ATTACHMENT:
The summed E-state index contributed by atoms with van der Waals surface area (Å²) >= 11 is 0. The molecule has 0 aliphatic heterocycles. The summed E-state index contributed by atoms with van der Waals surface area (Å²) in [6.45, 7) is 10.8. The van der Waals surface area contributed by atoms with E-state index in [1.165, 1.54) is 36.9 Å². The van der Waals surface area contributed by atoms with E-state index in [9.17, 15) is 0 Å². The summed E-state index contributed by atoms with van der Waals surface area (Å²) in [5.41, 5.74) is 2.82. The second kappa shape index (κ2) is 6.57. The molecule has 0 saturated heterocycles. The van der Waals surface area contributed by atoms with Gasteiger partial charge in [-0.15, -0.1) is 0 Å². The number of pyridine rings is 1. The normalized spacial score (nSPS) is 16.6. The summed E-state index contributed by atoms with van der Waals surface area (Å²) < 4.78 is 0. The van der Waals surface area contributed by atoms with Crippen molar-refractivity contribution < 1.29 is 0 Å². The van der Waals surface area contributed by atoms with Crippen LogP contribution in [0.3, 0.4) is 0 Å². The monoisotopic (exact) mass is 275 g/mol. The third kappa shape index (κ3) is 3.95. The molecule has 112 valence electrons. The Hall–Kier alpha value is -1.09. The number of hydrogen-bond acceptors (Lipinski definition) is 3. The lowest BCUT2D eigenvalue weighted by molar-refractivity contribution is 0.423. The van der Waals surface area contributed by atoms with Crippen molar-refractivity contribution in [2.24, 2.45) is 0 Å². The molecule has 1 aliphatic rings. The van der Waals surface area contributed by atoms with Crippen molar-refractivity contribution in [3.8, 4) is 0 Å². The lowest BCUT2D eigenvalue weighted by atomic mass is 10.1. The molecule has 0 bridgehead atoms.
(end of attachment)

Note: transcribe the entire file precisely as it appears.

The summed E-state index contributed by atoms with van der Waals surface area (Å²) >= 11 is 0. The molecule has 0 aliphatic heterocycles. The summed E-state index contributed by atoms with van der Waals surface area (Å²) in [6.45, 7) is 10.8. The van der Waals surface area contributed by atoms with E-state index in [1.165, 1.54) is 36.9 Å². The van der Waals surface area contributed by atoms with E-state index in [9.17, 15) is 0 Å². The summed E-state index contributed by atoms with van der Waals surface area (Å²) in [5.41, 5.74) is 2.82. The second kappa shape index (κ2) is 6.57. The molecule has 0 saturated heterocycles. The van der Waals surface area contributed by atoms with Gasteiger partial charge in [-0.15, -0.1) is 0 Å². The number of pyridine rings is 1. The normalized spacial score (nSPS) is 16.6. The summed E-state index contributed by atoms with van der Waals surface area (Å²) < 4.78 is 0. The van der Waals surface area contributed by atoms with Crippen molar-refractivity contribution < 1.29 is 0 Å². The van der Waals surface area contributed by atoms with Crippen LogP contribution in [0.3, 0.4) is 0 Å². The monoisotopic (exact) mass is 275 g/mol. The third kappa shape index (κ3) is 3.95. The molecule has 112 valence electrons. The Hall–Kier alpha value is -1.09. The number of hydrogen-bond acceptors (Lipinski definition) is 3. The lowest BCUT2D eigenvalue weighted by molar-refractivity contribution is 0.423. The van der Waals surface area contributed by atoms with Crippen molar-refractivity contribution in [2.24, 2.45) is 0 Å². The molecule has 1 aliphatic rings. The van der Waals surface area contributed by atoms with Crippen molar-refractivity contribution in [3.8, 4) is 0 Å². The lowest BCUT2D eigenvalue weighted by atomic mass is 10.1. The molecule has 0 bridgehead atoms.